header logo home peterson predictive maintenance
  Contact: Chuck Peterson - (620) 727-1347 [Email]  or Del Metcalf - (620) 728-1295 [Email]
header title home peterson predictive maintenance
left nav ppm news peterson predictive maintenance
4.12.17 -
It's that time again.

Check out the article for more info. 4.15.16 -
Making a New or Rebuilt Motor Ready for Service

Check out the article for more info.
left nav image of week peterson predictive maintenance
Here we have an obvious loose conenction on the B Phase
Here we have an obvious loose conenction on the B Phase

left nav bottom peterson predictive maintenance
 

ELECTRIC MOTORS

Key Benefits:

bullet See and predict failures before they occur
bullet Schedule down time for repairs
bullet Thousands of dollars potentially saved in loss of production due to down time
bullet Replacement and repairs less costly

What Can Be Seen :

bullet Overheated motors
bullet Imminent bearing failure
bullet Shaft to shaft misalignment
bullet Not enough or too much grease (over-greasing causes more damage than under-greasing)
 

HAVE YOU EVER LOST A MOTOR WHEN YOU DID NOT NEED IT?
WHEN DO MOTORS USUALLY FAIL?

Motors most often fail when they are needed the most. That is only logical, they fail when they are being pushed the most and worked the hardest. Another thing is they usually fail during the time that maintenance is off work. Maintenance usually works the day shift therefore that leaves 2/3 of the day without maintenance there so they have to be called back adding to the repair expense. That is why we predict the failure so that the down time and repairs can be scheduled. We shut the motor down on our schedule and not the motors failure schedule.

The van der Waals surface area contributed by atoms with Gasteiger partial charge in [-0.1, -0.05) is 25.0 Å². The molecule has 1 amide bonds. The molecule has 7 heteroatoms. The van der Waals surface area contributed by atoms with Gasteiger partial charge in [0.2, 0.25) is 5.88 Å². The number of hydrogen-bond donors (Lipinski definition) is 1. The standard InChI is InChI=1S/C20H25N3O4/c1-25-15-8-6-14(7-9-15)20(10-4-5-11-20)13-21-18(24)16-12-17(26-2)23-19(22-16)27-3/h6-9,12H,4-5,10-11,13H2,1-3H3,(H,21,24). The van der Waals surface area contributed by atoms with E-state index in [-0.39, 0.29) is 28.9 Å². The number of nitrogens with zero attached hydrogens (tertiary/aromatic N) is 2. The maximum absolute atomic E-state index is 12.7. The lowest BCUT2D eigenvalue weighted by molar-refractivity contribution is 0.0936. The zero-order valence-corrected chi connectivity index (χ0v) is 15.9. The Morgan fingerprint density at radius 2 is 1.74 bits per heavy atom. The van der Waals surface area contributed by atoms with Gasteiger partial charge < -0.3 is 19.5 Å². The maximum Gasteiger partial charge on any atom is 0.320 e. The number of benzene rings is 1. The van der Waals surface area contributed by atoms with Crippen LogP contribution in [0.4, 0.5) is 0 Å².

These images show the classic signs of a shaft to shaft misalignment. Notice the rubber in the center of this Martin Style coupler. Also notice the heat caused from the stress being placed on the inboard bearings of both the pump and the motor.



Notice the hest in the inboard bearing. Normally the bearings should be cooler than the jacket of the motor. The center of the motor is where the very slight tolerances are from the rotor bars and the stator turning. It should be hotter in the middle of the motor and not on the ends. This bearing is most likely in the first or early second stage of failure. The grease will break down and start leaking out and the bearing will eventually fail. Once they are bad they stay bad, they can not heal themselves.

It is a proven fact that allowing a machine to run to failure usually results in 5 to 7 times the expense to repair as it would if it was predicted and scheduled for repair. This only includes repair costs and does not take into account the loss of production. 

 
 
footer rainbow bottom peterson predictive maintenance
Website Design by: Logicmaze Webdesigns